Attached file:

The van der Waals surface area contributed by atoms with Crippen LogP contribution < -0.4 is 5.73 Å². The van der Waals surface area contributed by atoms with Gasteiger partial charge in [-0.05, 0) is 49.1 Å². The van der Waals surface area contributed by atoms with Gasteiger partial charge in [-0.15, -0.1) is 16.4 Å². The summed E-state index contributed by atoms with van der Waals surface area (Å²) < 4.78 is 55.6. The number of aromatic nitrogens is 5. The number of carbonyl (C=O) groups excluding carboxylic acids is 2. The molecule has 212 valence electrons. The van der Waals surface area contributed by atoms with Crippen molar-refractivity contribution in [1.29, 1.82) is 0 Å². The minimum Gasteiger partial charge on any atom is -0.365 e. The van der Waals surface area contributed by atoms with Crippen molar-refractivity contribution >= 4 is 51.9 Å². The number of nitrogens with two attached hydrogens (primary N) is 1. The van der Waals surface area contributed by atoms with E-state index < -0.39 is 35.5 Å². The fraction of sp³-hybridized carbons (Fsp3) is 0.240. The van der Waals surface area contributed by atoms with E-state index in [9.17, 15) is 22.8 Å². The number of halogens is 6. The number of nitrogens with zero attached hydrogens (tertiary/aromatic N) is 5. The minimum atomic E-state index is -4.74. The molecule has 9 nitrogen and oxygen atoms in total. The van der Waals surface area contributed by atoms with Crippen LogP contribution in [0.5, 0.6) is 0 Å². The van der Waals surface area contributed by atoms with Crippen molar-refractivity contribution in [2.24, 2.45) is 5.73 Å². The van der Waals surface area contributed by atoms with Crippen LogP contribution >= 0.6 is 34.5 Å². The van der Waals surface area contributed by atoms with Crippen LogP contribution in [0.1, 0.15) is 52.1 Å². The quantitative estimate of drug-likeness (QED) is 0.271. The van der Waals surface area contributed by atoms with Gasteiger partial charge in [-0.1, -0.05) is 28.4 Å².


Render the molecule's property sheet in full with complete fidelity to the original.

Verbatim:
The van der Waals surface area contributed by atoms with Crippen LogP contribution < -0.4 is 5.73 Å². The van der Waals surface area contributed by atoms with Gasteiger partial charge in [-0.05, 0) is 49.1 Å². The van der Waals surface area contributed by atoms with Gasteiger partial charge in [-0.15, -0.1) is 16.4 Å². The summed E-state index contributed by atoms with van der Waals surface area (Å²) < 4.78 is 55.6. The number of aromatic nitrogens is 5. The number of carbonyl (C=O) groups excluding carboxylic acids is 2. The molecule has 212 valence electrons. The van der Waals surface area contributed by atoms with Crippen molar-refractivity contribution in [1.29, 1.82) is 0 Å². The minimum Gasteiger partial charge on any atom is -0.365 e. The van der Waals surface area contributed by atoms with Crippen molar-refractivity contribution >= 4 is 51.9 Å². The number of nitrogens with two attached hydrogens (primary N) is 1. The van der Waals surface area contributed by atoms with E-state index < -0.39 is 35.5 Å². The fraction of sp³-hybridized carbons (Fsp3) is 0.240. The van der Waals surface area contributed by atoms with E-state index in [9.17, 15) is 22.8 Å². The number of halogens is 6. The number of nitrogens with zero attached hydrogens (tertiary/aromatic N) is 5. The minimum atomic E-state index is -4.74. The molecule has 9 nitrogen and oxygen atoms in total. The van der Waals surface area contributed by atoms with Crippen LogP contribution in [0.5, 0.6) is 0 Å². The van der Waals surface area contributed by atoms with Crippen molar-refractivity contribution in [2.24, 2.45) is 5.73 Å². The van der Waals surface area contributed by atoms with Crippen LogP contribution >= 0.6 is 34.5 Å². The van der Waals surface area contributed by atoms with Crippen LogP contribution in [0.1, 0.15) is 52.1 Å². The quantitative estimate of drug-likeness (QED) is 0.271. The van der Waals surface area contributed by atoms with Gasteiger partial charge in [-0.1, -0.05) is 28.4 Å².